Acoustic accessibility leads to speech intelligibility. In simpler terms – if you can hear it well, you can learn to say it well. Every speech sound needs to be audible at conversational and soft levels and over a distance. We often think about the Ling Six Sounds and the Speech Banana, but there are 44 phonemes (speech sounds) in English, and hearing in the middle of the speech banana is just not good enough. Instead, we need to think about the “speech string bean” (hearing at the top of the banana 15-20dB aided thresholds across the board) and do more testing to ensure that all phonemes are accessible to the listener. Noise is also a factor in acoustic accessibility, and professionals must counsel families to be aware of the listening environment in their homes. Your child’s listening, speech, and language development are critical. You can use apps (here is a link to one such app) to provide a rough (non-calibrated) measure of noise in the home, and help families realize that the dishwasher, TV, radio, and other sources of noise pollution present a real barrier to acoustic accessibility for new listeners.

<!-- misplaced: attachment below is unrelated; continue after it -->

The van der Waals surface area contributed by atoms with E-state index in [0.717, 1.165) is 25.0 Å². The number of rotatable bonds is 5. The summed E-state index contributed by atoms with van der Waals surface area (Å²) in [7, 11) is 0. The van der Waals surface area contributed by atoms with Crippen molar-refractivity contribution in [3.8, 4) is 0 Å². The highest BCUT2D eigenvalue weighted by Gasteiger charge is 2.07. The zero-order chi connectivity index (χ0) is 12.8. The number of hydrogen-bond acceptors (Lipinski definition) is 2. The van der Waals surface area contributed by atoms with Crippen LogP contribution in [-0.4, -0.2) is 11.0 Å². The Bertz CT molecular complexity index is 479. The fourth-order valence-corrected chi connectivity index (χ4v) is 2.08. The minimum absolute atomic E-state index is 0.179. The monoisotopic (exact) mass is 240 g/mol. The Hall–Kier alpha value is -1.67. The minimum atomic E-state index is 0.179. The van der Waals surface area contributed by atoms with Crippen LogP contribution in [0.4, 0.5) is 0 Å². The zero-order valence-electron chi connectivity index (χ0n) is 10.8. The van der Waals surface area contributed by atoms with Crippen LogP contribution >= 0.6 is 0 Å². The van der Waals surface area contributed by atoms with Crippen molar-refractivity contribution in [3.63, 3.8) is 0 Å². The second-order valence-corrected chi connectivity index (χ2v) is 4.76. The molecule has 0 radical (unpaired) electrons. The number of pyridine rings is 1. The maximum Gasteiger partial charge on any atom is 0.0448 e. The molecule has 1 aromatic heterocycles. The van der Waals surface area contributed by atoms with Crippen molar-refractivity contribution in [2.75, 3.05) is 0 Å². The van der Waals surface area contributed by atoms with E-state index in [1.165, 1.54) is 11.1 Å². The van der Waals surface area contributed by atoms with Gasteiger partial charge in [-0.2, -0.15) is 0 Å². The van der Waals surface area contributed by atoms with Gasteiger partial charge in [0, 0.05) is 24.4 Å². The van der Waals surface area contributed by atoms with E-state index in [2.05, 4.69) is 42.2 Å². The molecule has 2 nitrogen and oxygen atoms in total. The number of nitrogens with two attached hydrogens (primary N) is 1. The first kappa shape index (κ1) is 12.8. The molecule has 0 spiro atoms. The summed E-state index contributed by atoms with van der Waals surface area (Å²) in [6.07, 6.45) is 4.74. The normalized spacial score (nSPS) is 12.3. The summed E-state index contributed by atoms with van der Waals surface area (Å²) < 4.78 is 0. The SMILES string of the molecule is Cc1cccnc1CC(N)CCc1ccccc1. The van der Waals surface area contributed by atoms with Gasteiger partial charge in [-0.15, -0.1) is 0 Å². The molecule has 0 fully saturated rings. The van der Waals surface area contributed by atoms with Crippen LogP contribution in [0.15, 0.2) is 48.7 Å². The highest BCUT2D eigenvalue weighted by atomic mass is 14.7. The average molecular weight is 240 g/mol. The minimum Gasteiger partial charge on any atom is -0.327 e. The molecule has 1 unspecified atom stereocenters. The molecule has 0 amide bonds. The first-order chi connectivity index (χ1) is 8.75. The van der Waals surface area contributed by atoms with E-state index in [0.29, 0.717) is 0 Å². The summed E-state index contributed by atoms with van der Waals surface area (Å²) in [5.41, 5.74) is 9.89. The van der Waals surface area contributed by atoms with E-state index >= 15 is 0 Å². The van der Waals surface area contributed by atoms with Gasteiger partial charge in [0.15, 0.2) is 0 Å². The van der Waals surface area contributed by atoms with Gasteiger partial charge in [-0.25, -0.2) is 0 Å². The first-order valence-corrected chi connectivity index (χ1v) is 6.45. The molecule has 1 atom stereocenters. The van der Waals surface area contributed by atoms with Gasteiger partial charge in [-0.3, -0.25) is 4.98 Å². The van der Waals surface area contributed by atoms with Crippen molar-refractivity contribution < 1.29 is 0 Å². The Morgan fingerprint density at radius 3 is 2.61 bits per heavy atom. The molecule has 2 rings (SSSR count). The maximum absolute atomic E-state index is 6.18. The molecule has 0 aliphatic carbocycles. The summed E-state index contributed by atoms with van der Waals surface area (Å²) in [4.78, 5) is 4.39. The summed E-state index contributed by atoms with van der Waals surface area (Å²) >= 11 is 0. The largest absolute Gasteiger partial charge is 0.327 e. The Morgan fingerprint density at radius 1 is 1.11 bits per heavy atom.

Aided speech perception testing is a critical component of ensuring acoustic accessibility. While real ear measures (RECD, Real Ear to Coupler Difference) provide a machine’s verification that equipment is functioning up to the theoretical parameters programmed into the computer, only behavioral speech perception testing provides VALIDATION of how the listener is perceiving and using the sound. Real ear measures don’t show that the information is useful to the child, they just show that the information got somewhere. They are useful tests, but only when coupled with comprehensive aided speech perception testing. So what kind of speech perception scores do we want to see? Well, as Dr. Madell said, “If it’s not a good score on a math test, it’s not a good score on speech perception.” For excellent access to speech, children need to have speech perception scores in the 90-100% range. Anything less and their ability to learn through listening is seriously compromised. If this sounds high to you – you’re right – it is. Because it’s necessary. As the presenters stated at the beginning of this presentation, the technology is great, the ability is there, we are just not programming it to be maximally effective for our children. With appropriate amplification and intervention, these scores are attainable. Go out there and get them!